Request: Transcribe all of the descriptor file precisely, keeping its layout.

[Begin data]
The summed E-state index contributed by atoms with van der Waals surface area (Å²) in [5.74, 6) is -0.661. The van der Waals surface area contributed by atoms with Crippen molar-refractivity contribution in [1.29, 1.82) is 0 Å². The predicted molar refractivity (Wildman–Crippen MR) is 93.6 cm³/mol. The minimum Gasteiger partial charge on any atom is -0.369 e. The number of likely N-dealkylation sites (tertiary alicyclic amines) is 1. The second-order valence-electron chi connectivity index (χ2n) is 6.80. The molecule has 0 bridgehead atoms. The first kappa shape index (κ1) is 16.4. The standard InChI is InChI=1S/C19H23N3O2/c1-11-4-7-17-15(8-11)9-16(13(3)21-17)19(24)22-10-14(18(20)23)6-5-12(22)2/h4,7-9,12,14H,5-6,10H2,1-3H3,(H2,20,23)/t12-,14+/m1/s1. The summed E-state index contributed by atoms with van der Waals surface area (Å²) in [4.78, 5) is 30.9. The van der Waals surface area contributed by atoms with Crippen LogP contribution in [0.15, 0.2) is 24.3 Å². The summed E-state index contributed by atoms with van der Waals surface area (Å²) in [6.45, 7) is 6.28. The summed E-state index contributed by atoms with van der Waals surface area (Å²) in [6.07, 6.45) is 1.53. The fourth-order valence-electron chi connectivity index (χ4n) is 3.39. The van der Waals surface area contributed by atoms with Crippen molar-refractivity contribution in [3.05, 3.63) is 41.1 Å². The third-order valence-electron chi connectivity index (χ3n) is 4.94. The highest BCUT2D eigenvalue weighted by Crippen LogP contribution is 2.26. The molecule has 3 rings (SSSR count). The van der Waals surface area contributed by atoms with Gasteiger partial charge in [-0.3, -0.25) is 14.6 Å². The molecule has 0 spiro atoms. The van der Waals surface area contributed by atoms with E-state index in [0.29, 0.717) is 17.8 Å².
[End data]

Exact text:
The summed E-state index contributed by atoms with van der Waals surface area (Å²) in [5.74, 6) is -0.661. The van der Waals surface area contributed by atoms with Crippen molar-refractivity contribution in [1.29, 1.82) is 0 Å². The predicted molar refractivity (Wildman–Crippen MR) is 93.6 cm³/mol. The minimum Gasteiger partial charge on any atom is -0.369 e. The number of likely N-dealkylation sites (tertiary alicyclic amines) is 1. The second-order valence-electron chi connectivity index (χ2n) is 6.80. The molecule has 0 bridgehead atoms. The first kappa shape index (κ1) is 16.4. The standard InChI is InChI=1S/C19H23N3O2/c1-11-4-7-17-15(8-11)9-16(13(3)21-17)19(24)22-10-14(18(20)23)6-5-12(22)2/h4,7-9,12,14H,5-6,10H2,1-3H3,(H2,20,23)/t12-,14+/m1/s1. The summed E-state index contributed by atoms with van der Waals surface area (Å²) in [4.78, 5) is 30.9. The van der Waals surface area contributed by atoms with Crippen LogP contribution in [0.15, 0.2) is 24.3 Å². The summed E-state index contributed by atoms with van der Waals surface area (Å²) in [6.45, 7) is 6.28. The summed E-state index contributed by atoms with van der Waals surface area (Å²) in [6.07, 6.45) is 1.53. The fourth-order valence-electron chi connectivity index (χ4n) is 3.39. The van der Waals surface area contributed by atoms with Crippen molar-refractivity contribution in [3.05, 3.63) is 41.1 Å². The third-order valence-electron chi connectivity index (χ3n) is 4.94. The highest BCUT2D eigenvalue weighted by Crippen LogP contribution is 2.26. The molecule has 3 rings (SSSR count). The van der Waals surface area contributed by atoms with Gasteiger partial charge in [-0.3, -0.25) is 14.6 Å². The molecule has 0 spiro atoms. The van der Waals surface area contributed by atoms with E-state index in [0.29, 0.717) is 17.8 Å².